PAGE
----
Being an e-bookworm can get pricey. Two new services will lend you an unlimited number of titles to read on your phone or tablet.
Which to choose?
What you get. Scribd, which launched in 2007 as an online publishing service, offers 100,000-plus titles. You won't find current bestsellers, but if you want to catch up on older popular books, you can easily build a reading list of two dozen or more titles.
Monthly cost. $8.99 (first month free)
Works on: Android and Apple apps, and any other device via a web browser
The browsing and reading experience. Pages scroll from left to right, which may feel more natural than going from top to bottom. Like Oyster, Scribd allows you to store 10 books for offline reading. Send excerpts to friends, see others' reading lists, and read user book reviews.
Best feature. Easy to use across a wide variety of devices.
Worst feature. Scribd's site and app include some books you can purchase but that are not available to borrow.
What you get. Recent startup Oyster has a library of a similar size and makeup. Whether it's a better fit depends on what books you prefer. The two do work with some different partners; Oyster, for example, has more deals with small, niche publishers.
Monthly cost. $9.95 (first month free)
Works on: Apple app
The browsing and reading experience. Pages scroll from top to bottom. Oyster is the more customizable service, with five font options (Scribd has only three). The service shares most of Scribd's social features but doesn't include reviews.
Best feature. Simple navigation and a clean, well-designed interface.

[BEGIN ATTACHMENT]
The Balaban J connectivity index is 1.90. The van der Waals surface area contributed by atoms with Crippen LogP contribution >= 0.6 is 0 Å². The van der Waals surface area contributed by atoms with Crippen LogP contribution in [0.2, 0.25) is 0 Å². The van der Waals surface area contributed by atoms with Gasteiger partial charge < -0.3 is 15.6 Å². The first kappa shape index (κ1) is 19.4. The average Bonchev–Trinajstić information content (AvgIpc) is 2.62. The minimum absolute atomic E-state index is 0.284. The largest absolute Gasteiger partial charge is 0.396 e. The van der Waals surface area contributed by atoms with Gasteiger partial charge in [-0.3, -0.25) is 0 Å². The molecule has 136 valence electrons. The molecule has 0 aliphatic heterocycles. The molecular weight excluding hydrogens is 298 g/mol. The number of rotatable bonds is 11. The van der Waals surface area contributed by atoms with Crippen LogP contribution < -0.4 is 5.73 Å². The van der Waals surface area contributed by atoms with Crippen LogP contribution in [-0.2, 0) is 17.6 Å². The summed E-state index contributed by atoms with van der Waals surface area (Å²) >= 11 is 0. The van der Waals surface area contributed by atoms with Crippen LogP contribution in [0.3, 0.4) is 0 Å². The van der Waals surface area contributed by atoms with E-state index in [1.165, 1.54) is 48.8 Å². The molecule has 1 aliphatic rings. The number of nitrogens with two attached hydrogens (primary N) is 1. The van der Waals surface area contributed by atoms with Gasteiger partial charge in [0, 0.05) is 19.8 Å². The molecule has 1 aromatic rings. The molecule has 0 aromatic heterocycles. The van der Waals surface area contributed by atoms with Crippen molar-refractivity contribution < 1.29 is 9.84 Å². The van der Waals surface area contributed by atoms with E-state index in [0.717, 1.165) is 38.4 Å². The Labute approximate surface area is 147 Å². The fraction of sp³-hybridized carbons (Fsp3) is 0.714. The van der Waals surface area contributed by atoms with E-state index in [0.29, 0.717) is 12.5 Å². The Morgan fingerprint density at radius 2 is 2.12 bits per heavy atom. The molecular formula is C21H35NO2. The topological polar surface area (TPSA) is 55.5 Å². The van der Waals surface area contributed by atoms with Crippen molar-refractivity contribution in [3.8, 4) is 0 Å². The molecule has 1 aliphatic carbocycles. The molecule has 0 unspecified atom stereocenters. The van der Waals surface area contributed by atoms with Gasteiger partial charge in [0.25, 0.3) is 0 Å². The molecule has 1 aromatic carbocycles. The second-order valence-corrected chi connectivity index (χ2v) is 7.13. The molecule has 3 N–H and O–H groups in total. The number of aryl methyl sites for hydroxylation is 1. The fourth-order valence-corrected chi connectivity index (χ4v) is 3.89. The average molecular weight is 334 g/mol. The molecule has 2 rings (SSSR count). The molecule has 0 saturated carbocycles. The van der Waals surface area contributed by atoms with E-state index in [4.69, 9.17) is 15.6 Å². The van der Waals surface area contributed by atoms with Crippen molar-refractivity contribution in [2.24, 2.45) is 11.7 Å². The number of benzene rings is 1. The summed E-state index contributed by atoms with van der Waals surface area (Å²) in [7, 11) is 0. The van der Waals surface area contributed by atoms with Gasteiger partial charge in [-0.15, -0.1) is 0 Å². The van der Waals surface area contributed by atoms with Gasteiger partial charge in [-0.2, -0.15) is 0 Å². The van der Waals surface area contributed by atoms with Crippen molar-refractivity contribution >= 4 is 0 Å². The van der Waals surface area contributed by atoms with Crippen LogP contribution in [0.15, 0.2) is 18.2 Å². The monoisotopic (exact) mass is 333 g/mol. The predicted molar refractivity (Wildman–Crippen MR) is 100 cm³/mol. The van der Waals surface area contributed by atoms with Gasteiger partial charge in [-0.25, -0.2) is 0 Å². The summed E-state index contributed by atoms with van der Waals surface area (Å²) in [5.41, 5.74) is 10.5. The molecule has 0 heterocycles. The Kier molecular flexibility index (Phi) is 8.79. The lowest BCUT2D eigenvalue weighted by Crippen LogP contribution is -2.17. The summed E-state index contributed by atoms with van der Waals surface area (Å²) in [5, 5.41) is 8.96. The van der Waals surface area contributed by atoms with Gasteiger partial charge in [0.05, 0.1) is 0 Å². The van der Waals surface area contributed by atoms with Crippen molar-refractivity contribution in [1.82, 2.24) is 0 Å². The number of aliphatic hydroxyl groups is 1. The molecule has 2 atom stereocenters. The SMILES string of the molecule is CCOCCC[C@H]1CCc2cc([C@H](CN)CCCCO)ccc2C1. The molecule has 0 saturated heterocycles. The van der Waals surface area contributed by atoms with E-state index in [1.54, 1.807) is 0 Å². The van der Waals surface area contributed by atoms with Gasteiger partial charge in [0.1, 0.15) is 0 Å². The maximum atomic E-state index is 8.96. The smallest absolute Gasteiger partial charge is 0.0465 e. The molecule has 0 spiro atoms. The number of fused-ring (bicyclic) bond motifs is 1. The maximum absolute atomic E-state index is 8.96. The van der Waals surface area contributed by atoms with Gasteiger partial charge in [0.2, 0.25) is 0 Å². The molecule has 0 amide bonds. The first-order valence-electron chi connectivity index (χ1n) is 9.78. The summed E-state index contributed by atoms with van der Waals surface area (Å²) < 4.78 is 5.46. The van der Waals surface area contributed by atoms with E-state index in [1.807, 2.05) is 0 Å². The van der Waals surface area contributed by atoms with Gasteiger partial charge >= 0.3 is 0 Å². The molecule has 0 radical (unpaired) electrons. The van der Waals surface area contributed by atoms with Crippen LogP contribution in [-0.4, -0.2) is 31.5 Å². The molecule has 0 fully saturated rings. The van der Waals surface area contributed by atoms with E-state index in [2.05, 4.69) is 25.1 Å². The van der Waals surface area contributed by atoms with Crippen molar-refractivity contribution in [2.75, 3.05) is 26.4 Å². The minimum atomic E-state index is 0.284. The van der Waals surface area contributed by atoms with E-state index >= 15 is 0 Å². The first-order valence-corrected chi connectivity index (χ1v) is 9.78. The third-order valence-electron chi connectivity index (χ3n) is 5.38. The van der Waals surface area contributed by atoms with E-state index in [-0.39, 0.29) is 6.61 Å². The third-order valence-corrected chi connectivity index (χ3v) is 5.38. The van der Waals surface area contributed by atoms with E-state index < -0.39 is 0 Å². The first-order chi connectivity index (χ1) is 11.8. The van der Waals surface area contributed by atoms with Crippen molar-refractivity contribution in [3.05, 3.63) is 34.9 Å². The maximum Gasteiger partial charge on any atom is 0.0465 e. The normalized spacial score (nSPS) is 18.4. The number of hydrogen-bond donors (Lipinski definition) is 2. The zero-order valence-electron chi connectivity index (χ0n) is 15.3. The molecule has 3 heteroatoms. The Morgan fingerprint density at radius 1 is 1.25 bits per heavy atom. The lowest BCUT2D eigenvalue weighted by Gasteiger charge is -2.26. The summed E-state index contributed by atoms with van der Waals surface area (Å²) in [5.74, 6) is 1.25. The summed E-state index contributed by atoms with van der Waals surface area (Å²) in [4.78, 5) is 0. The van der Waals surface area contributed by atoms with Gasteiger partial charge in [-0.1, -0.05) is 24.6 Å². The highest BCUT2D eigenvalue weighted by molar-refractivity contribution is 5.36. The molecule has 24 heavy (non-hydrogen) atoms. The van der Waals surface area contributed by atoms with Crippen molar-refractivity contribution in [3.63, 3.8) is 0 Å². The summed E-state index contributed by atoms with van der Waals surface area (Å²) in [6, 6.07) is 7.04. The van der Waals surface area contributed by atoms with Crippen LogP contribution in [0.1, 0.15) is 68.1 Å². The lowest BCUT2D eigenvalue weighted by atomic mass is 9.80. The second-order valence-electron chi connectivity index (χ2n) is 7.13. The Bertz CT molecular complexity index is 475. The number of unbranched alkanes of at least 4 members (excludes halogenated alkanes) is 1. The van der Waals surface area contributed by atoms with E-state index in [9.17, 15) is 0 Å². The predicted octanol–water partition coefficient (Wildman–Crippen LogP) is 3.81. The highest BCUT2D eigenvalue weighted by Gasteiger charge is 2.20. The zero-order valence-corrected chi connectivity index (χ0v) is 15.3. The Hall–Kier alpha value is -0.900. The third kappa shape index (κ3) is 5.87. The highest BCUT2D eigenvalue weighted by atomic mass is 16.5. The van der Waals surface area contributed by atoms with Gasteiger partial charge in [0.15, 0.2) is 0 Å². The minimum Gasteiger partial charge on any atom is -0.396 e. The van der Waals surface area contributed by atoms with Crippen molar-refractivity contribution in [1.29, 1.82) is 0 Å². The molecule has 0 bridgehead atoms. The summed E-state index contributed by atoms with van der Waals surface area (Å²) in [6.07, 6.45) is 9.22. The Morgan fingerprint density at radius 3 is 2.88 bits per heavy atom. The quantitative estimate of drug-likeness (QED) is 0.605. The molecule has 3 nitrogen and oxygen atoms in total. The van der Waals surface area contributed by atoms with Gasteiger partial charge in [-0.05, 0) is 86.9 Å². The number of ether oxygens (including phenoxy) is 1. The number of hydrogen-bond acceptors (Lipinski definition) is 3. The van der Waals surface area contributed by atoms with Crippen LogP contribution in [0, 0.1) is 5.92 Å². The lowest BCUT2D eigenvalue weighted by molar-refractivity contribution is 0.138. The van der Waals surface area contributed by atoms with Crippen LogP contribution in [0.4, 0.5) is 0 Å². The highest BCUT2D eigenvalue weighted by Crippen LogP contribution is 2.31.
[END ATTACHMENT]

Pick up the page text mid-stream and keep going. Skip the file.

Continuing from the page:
Worst feature. Unlike Scribd users, Oyster users cannot add or remove a book from their reading list unless they're connected to Wi-Fi.
THE WINNER: SCRIBD VS. OYSTER
Scribd. Scribd's low price, ease of use, and compatibility with a range of devices put it over the top
How to score free e-books
Not ready to commit to a monthly fee? One of these gratis options may be right for you.
From a friend. Amazon Kindle and Barnes & Noble Nook users can lend purchased e-books to another person for up to 14 days. (Each book may be lent only once. Magazines and newspapers are not eligible.) To borrow from Kindle and Nook owners, you must have the appropriate e-reader or free app.
From Gutenberg.org. This nonprofit and its partners and affiliates offer more than 100,000 digital titles. You won't find any current bestsellers, but the site is well stocked with classics.
From the library. More than 75% of public libraries now loan e-books, according to the Pew Research Center. Different libraries lend these titles in different ways and formats, so check with your local branch to learn more. Amazon Prime members can also borrow directly from the company's Kindle Owners' Lending Library, which includes several current bestsellers